Student government members explain current initiatives and future plans
BY ALEXA TIRONI, ASSISTANT NEWS EDITOR
It’s all hustle and bustle in Suite 2300 of the Hub as student government preps for future initiatives and the upcoming elections.
Campaigns for student government positions begin on March 17. Elections open on March 23 and close March 27.
Scholarship of the Week is one of the larger initiatives in student government’s second session.
Each week, the chair of academics and secretary of academics post a scholarship to the Scholarships GMU Twitter to advertise different scholarships Mason students are eligible for.
The Mason Core Survey is a current student government effort that has been advertised across their social media. Partnered with the Associate Provost Office, specifically Bethany Usher, the ten-day survey is meant to collect opinions from the student body regarding the Mason Core curriculum.
Examples of proposed questions are “What is the best experience you have had in a Mason Core class?” and “What additions or changes would you like to see made to the Mason Core?” Students are then asked to rate the presence of outcomes such as civic engagements and critical thinking skills and their effectiveness within the curriculum.
Student Body President Camden Layton described the purpose of the survey, saying it was made “to get a general — kind of a broader view of how students feel about it.”
A campus cleanup program introduced last spring by student government and in collaboration with other RSOs is “Maintain Mason.”
Cassidy Whitehurst, speaker pro tempore in student senate, explained the now codified environmental initiative.
“It’s kind of like, you know, [an] Adopt-a-Highway type thing,” Whitehurst said. “It’s kind of like they [RSOs] adopt a spot on campus.”
Although the program was created by student government and other RSOs, any Mason student can join in on the initiative.
Layton spoke about student government’s effort in bringing back university traditions.
“We’re working with the Dean of Students to revitalize campus spirit, because that’s been low, especially with the construction,” Layton said.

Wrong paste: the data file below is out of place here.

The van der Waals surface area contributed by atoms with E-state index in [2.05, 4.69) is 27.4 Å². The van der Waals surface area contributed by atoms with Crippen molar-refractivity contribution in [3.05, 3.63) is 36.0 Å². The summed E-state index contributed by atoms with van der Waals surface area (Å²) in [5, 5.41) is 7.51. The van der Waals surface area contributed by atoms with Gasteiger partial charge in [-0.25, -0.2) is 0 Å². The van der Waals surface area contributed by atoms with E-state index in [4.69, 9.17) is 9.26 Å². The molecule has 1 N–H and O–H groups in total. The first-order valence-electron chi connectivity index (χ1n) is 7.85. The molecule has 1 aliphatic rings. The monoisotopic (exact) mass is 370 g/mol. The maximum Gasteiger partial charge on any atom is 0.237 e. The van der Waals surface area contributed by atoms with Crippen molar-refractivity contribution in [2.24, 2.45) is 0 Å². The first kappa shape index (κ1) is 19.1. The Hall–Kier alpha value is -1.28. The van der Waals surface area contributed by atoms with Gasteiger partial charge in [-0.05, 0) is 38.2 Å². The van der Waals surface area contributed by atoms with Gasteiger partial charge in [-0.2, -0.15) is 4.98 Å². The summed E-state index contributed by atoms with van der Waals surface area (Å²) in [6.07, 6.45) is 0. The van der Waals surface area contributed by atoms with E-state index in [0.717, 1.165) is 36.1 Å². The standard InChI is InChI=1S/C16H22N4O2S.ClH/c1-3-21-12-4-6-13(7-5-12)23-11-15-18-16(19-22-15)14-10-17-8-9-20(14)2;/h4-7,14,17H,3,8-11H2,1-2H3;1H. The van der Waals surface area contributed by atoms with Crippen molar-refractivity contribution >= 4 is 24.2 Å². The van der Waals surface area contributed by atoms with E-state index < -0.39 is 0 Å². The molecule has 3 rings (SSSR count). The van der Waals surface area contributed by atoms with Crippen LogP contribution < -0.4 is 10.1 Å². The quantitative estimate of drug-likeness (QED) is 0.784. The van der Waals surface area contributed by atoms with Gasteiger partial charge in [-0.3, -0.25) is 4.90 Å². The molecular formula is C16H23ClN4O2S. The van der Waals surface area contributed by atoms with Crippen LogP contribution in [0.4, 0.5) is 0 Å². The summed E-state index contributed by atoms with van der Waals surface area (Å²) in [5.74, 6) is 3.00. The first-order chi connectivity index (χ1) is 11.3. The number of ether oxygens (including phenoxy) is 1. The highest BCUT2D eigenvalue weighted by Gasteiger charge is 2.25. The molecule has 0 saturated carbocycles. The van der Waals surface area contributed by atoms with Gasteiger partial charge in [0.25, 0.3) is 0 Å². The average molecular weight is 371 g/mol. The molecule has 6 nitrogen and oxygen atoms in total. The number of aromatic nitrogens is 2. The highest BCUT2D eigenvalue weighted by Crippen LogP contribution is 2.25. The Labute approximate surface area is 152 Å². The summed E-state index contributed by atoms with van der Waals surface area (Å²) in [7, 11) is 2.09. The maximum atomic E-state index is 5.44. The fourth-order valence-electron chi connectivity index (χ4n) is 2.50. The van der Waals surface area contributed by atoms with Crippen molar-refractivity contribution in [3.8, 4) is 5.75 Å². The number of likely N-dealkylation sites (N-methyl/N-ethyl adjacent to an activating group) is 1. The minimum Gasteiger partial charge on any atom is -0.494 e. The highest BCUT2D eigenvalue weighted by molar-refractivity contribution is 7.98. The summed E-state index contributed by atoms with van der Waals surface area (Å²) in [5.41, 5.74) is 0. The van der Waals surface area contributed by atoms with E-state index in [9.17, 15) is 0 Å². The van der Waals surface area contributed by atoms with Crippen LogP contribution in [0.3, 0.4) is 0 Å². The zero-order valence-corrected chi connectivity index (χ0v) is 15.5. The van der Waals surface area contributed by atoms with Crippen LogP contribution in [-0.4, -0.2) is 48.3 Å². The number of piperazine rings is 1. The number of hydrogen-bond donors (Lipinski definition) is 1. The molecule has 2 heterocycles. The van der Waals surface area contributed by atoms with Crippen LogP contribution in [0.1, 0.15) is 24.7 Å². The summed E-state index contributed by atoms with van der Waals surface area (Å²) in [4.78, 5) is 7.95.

“Stay tuned,” he added.
Every quarter, senate members make amends to their code. A recent addition to the code is the housing board, which is made up of different constituencies who meet with administration.
“We felt like there was a lack of on-campus advocacy,” Layton explained. “So we created a student housing board where we speak with Dr. [Chris] Holland.”
Chris Holland is the assistant dean of University Life and the chief housing officer of Housing and Residence Life.
Layton continued, “We’re going to start meeting soon. We’ve got many applications, and kind of going through that is the beginning process, get people on board.”
Layton spoke on his role as the student representative in the now-ended presidential search process.
“When interviewing with them [presidential candidates], I kind of had to be the voice of all of the students,” he said.
Layton met all presidential candidates “many times” and was given time to look over resumes and the opportunity to participate in interviews.
“I think it went very well, and I think all constituencies are very happy with who we ended up picking — he was one of my top three from the start,” Layton said.
When asked about what Mason students should know about student government, Student Body Vice President Adia McLaughlin said, “Our office hours! We’re here for the students and we sit here for hours a day. These doors are always open.”
She continued, “So all we want is for people to tell us what they want to see … It’s important that if students have a complaint, or they want to see something changed or adjusted, that they come talk to us … we’re here to represent you. That’s our job.”